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guage, for that of all the great schools of painting was open to me. The whole is vanished like a shade. Pictures, heroes, glory, freedom, all are fled: nothing remains but the Bourbons and the French people !—There is undoubtedly a sensation in travelling into foreign parts that is to be had nowhere else: but it is more pleasing at the time than lasting. It is too remote from our habitual associations to be a common topic of discourse or reference, and, like a dream or another state of existence, does not piece into our daily modes of life. It is an animated but a momentary hallucination. It demands an effort to exchange our actual for our ideal identity; and to feel the pulse of our old transports revive very keenly, we must "jump"all our present comforts and connexions. Our romantic and itinerant character is not to be domesticated. Dr. Johnson remarked how little foreign travel added to the facilities of conversation in those who had been abroad. In fact, the time we have spent there is both delightful and in one sense instructive; but it appears to be cut out of our substantial, downright existence, and never to join kindly on to it. We are not the same, but another and perhaps more enviable individual, all the time we are out of our own country. We are lost to ourselves, as well as our friends. So the poet somewhat quaintly sings,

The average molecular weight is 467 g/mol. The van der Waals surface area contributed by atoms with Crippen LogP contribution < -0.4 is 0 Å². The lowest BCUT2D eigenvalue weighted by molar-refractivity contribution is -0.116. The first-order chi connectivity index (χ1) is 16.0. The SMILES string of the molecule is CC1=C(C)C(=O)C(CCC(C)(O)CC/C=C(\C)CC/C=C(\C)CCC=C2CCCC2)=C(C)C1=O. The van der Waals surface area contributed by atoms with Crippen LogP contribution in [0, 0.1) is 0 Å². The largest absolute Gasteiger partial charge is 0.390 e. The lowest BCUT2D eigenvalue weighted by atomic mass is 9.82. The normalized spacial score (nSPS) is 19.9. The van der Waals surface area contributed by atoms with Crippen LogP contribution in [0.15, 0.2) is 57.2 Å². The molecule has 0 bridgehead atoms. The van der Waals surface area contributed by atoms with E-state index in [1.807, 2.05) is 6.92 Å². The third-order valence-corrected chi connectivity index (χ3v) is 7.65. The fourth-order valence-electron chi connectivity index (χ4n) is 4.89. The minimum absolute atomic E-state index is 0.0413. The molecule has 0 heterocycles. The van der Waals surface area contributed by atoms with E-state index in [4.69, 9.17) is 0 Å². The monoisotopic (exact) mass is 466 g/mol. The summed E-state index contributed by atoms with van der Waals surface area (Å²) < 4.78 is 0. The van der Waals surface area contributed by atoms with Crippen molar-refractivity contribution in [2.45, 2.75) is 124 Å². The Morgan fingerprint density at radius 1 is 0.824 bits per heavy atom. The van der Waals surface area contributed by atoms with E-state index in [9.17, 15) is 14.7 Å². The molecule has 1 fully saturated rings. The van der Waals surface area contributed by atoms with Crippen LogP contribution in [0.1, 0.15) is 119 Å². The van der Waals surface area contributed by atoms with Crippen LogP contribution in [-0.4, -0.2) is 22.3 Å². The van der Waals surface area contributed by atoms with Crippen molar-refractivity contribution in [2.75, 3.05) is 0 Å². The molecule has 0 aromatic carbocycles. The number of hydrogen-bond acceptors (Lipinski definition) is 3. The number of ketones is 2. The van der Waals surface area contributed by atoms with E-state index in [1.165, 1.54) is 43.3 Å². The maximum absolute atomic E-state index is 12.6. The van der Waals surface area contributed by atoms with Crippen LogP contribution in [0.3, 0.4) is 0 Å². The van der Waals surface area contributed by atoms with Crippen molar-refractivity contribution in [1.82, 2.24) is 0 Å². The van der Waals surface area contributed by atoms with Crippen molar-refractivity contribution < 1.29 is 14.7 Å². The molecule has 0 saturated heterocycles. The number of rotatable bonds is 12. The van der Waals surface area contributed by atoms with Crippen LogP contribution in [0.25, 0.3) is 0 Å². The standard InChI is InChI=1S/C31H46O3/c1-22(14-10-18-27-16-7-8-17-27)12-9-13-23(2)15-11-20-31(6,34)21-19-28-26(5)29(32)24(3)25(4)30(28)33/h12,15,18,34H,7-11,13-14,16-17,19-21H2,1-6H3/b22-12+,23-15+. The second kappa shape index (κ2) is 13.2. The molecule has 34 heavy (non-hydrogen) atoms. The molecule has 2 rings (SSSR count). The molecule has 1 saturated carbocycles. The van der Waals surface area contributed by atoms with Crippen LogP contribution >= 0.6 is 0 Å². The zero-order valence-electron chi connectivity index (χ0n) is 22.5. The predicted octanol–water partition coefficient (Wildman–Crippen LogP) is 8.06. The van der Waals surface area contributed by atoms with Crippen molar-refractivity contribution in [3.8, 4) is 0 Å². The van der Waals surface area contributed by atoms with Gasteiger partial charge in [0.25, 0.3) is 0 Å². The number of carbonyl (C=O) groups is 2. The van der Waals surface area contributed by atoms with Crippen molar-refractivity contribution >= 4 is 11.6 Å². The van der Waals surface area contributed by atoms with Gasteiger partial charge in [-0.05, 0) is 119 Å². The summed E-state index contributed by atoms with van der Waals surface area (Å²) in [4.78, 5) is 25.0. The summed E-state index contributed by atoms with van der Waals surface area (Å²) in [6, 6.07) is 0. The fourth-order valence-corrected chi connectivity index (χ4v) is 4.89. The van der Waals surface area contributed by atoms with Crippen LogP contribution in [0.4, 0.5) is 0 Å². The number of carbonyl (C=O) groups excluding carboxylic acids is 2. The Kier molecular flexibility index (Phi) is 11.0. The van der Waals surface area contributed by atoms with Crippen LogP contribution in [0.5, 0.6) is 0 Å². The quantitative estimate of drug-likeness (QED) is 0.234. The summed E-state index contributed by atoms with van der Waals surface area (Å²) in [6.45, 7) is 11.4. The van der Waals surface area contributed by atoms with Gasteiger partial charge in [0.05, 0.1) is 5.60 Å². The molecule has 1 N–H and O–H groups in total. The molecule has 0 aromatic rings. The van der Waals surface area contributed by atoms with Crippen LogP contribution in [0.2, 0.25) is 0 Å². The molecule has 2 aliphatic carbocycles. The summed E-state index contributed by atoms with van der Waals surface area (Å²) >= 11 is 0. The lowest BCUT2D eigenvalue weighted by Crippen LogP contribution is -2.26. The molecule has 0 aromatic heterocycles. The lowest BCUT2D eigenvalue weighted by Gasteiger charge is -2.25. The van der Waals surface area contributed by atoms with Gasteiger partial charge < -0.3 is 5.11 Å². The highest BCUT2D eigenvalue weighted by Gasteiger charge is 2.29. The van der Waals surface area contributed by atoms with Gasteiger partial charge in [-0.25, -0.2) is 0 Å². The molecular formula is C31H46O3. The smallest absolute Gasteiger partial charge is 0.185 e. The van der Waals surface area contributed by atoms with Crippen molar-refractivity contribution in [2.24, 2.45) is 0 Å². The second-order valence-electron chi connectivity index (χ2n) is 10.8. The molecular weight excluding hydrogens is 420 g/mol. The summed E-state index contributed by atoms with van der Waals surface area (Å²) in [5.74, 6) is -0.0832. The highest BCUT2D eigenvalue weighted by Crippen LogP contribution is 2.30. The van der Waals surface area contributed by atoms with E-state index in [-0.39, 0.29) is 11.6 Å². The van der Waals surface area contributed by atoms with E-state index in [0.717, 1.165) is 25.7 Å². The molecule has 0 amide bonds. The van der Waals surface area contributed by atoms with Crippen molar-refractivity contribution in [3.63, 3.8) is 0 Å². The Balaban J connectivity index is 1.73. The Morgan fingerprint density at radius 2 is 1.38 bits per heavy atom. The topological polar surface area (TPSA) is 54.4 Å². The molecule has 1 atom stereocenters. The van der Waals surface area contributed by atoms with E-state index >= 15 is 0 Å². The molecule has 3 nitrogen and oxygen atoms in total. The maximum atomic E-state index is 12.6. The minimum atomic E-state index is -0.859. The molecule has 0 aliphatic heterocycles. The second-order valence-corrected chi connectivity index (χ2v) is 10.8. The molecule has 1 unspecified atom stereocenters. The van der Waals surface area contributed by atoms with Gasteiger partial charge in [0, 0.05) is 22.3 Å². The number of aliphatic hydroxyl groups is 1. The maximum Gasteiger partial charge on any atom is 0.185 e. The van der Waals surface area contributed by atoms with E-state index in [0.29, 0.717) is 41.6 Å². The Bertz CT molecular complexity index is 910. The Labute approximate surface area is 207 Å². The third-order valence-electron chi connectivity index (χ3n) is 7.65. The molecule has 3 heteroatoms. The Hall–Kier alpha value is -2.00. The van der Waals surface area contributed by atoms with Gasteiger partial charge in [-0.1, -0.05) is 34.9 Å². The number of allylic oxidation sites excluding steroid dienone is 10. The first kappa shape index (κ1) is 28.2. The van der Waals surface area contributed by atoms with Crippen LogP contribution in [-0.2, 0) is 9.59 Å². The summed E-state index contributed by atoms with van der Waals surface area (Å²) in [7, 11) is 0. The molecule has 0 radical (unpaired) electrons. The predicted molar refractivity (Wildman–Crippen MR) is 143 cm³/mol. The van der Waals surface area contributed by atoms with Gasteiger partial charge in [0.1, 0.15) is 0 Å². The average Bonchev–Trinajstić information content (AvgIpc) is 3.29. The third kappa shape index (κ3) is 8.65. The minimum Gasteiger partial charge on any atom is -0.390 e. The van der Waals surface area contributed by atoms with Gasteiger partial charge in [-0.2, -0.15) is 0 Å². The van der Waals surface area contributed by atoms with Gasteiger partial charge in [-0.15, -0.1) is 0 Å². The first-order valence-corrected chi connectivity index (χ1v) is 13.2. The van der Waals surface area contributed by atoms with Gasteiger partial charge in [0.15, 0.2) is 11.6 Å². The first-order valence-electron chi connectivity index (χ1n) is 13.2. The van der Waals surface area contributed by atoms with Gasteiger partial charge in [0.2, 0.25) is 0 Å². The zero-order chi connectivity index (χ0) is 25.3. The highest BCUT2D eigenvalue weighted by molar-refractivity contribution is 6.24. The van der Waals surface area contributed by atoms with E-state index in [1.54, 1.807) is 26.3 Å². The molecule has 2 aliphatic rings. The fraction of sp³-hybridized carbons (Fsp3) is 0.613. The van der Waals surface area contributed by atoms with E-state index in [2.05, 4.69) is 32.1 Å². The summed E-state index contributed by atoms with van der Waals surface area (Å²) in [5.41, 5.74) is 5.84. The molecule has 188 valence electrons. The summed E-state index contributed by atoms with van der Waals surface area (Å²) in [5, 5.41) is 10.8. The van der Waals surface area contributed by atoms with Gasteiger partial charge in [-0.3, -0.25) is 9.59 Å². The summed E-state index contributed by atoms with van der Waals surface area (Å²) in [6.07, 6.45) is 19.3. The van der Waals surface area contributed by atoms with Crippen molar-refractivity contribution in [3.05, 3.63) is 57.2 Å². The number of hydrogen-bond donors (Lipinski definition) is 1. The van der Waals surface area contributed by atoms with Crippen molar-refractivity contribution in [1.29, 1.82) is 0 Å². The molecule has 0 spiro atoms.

“Out of my country and myself I go.” Those who wish to forget painful thoughts, do well to absent themselves for a while from the ties and objects that recal them: but we can be said only to fulfil our destiny in the place that gave us birth. I should on this account like well enough to spend the whole of my life in travelling abroad, if I could any where borrow another life to spend afterwards at home!